A small guide for How to Permanently Switching Desktop Environments in Linux.
Permanently Switch Desktop Environments
Use the following to make a selected Desktop Environment your primary one (i.e. Make Gnome or KDE etc. your default desktop environment.)
update-alternatives --config x-session-manager
alternatives creates, removes, maintains and displays information about the symbolic links comprising the alternatives system. The alternatives system is a reimplementation of the Debian alternatives system. It was rewritten primarily to remove the dependence on perl; it is intended to be a drop in replacement for Debian’s update-dependencies script. This man page is a slightly modified version of the man page from the Debian project.
It is possible for several programs fulfilling the same or similar functions to be installed on a single system at the same time. For example, many systems have several text editors installed at once. This gives choice to the users of a system, allowing each to use a different editor, if desired, but makes it difficult for a program to make a good choice of editor to invoke if the user has not specified a particular preference.
The alternatives system aims to solve this problem. A generic name in the filesystem is shared by all files providing interchangeable functionality. The alternatives system and the system administrator together determine which actual file is referenced by this generic name. For example, if the text editors ed and nvi are both installed on the system, the alternatives system will cause the generic name /usr/bin/editor to refer to /usr/bin/nvi by default. The system administrator can override this and cause it to refer to /usr/bin/ed instead, and the alternatives system will not alter this setting until explicitly requested to do so.
The generic name is not a direct symbolic link to the selected alternative. Instead, it is a symbolic link to a name in the alternatives directory, which in turn is a symbolic link to the actual file referenced. This is done so that the system administrator’s changes can be confined within the /etc directory: the FHS (q.v.) gives reasons why this is a Good Thing.
When each package providing a file with a particular functionality is installed, changed or removed, alternatives is called to update information about that file in the alternatives system. alternatives is usually called from the %post or %pre scripts in RPM packages.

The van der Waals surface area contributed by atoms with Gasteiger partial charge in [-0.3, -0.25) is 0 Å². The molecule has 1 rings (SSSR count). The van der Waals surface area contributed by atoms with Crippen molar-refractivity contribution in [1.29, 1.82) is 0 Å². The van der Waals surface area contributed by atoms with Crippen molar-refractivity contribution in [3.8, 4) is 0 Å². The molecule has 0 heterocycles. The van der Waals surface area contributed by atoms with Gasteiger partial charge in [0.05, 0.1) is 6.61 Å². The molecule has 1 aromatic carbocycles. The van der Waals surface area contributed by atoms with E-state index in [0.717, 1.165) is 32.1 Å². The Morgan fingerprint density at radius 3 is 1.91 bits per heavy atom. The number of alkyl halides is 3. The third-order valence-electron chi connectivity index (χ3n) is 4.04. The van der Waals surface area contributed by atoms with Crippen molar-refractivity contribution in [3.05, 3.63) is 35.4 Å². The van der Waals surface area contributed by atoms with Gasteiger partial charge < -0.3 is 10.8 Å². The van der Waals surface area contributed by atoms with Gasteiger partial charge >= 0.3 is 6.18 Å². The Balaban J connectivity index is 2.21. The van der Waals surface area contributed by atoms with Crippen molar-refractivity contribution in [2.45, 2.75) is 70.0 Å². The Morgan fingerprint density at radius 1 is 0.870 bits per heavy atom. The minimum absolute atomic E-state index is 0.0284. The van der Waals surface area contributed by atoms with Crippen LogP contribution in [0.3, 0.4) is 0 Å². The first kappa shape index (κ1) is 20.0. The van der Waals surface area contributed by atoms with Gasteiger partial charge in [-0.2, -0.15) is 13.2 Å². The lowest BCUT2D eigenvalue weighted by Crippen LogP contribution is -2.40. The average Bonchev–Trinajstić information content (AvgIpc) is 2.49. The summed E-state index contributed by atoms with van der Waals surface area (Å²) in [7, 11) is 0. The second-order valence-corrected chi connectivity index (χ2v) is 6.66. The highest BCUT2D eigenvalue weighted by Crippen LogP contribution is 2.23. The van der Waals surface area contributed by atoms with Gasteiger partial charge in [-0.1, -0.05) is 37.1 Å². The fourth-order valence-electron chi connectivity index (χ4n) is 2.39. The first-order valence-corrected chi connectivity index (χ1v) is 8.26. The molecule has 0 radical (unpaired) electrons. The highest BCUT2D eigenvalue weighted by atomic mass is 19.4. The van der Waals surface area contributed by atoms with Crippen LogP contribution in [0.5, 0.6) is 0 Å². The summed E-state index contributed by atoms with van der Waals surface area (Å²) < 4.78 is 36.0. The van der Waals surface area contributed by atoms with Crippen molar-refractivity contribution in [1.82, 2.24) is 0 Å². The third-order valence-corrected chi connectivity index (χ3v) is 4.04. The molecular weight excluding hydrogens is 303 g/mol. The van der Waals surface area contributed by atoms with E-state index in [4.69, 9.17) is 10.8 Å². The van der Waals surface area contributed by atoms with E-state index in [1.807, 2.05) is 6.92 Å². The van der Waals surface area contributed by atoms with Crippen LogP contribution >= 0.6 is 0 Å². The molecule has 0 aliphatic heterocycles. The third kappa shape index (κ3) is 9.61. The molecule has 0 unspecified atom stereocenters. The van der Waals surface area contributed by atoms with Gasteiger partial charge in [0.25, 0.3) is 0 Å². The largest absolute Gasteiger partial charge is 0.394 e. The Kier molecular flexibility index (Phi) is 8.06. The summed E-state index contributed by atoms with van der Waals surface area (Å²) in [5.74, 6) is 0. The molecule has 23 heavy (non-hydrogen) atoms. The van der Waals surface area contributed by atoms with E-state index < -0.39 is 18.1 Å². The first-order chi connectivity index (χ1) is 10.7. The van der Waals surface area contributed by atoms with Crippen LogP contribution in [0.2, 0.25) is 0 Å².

It is often useful for a number of alternatives to be synchronised, so that they are changed as a group; for example, when several versions of the vi editor are installed, the man page referenced by /usr/share/man/man1/vi.1 should correspond to the executable referenced by /usr/bin/vi. alternatives handles this by means of master and slave links; when the master is changed, any associated slaves are changed too. A master link and its associated slaves make up a link group.
Each link group is, at any given time, in one of two modes: automatic or manual. When a group is in automatic mode, the alternatives system will automatically decide, as packages are installed and removed, whether and how to update the links. In manual mode, the alternatives system will not change the links; it will leave all the decisions to the system administrator.
Link groups are in automatic mode when they are first introduced to the system. If the system administrator makes changes to the system’s automatic settings, this will be noticed the next time alternatives is run on the changed link’s group, and the group will automatically be switched to manual mode.
Each alternative has a priority associated with it. When a link group is in automatic mode, the alternatives pointed to by members of the group will be those which have the highest priority.
When using the –config option, alternatives will list all of the choices for the link group of which given name is the master link. You will then be prompted for which of the choices to use for the link group. Once you make a change, the link group will no longer be in auto mode. You will need to use the –auto option in order to return to the automatic state. Read the complete man page here
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